Scientific thinking and understanding are essential for all people navigating the world, not just for scientists and other science, technology, engineering and mathematics (STEM) professionals. Knowledge of science and the practice of scientific thinking are essential components of a fully functioning democracy. Science is also crucial for the future STEM workforce and the pursuit of living wage jobs. Yet, science education is not the national priority it needs to be, and states and local communities are not yet delivering high quality, rigorous learning experiences in equal measure to all students from elementary school through higher education.
Call to Action for Science Education: Building Opportunity for the Future articulates a vision for high quality science education, describes the gaps in opportunity that currently exist for many students, and outlines key priorities that need to be addressed in order to advance better, more equitable science education across grades K-16. This report makes recommendations for state and federal policy makers on ways to support equitable, productive pathways for all students to thrive and have opportunities to pursue careers that build on scientific skills and concepts. Call to Action for Science Education challenges the policy-making community at state and federal levels to acknowledge the importance of science, make science education a core national priority, and empower and give local communities the resources they must have to deliver a better, more equitable science education.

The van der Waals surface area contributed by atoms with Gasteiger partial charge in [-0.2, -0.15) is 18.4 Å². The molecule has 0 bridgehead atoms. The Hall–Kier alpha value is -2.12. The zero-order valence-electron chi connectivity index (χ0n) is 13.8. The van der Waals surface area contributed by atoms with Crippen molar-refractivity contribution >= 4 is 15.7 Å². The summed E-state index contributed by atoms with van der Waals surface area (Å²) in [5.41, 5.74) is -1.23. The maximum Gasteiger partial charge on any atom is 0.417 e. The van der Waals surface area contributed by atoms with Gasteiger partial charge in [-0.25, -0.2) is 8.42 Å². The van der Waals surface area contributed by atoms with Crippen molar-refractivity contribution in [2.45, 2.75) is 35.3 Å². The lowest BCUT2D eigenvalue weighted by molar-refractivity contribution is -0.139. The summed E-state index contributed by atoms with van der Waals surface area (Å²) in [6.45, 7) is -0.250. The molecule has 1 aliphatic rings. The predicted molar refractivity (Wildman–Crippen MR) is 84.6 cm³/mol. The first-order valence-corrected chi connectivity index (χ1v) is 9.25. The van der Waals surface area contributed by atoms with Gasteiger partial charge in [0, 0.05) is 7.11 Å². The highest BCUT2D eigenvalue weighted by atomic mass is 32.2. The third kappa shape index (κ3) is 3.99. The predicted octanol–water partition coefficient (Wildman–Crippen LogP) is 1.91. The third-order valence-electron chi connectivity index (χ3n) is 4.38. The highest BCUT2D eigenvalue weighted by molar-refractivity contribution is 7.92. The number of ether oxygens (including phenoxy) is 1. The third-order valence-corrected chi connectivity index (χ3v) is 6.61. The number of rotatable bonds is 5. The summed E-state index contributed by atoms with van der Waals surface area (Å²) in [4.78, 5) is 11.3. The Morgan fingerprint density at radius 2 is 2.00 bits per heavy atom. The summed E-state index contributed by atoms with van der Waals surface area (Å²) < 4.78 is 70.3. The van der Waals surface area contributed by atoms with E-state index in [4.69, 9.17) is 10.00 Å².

National Academies of Sciences, Engineering, and Medicine. 2021. Call to Action for Science Education: Building Opportunity for the Future. Washington, DC: The National Academies Press. https://doi.org/10.17226/26152.
|Why Better, More Equitable Science Education Should Be a National Priority||14-19|
|A Vision for Better, More Equitable Science Education||20-26|
|How Far Are We from This Vision for All Students?||27-35|
|How Do We Get There?||36-45|
|How Can We Learn from These Efforts?||50-50|
|For Further Reading||58-64|
|Committee Member Biosketches||65-70|
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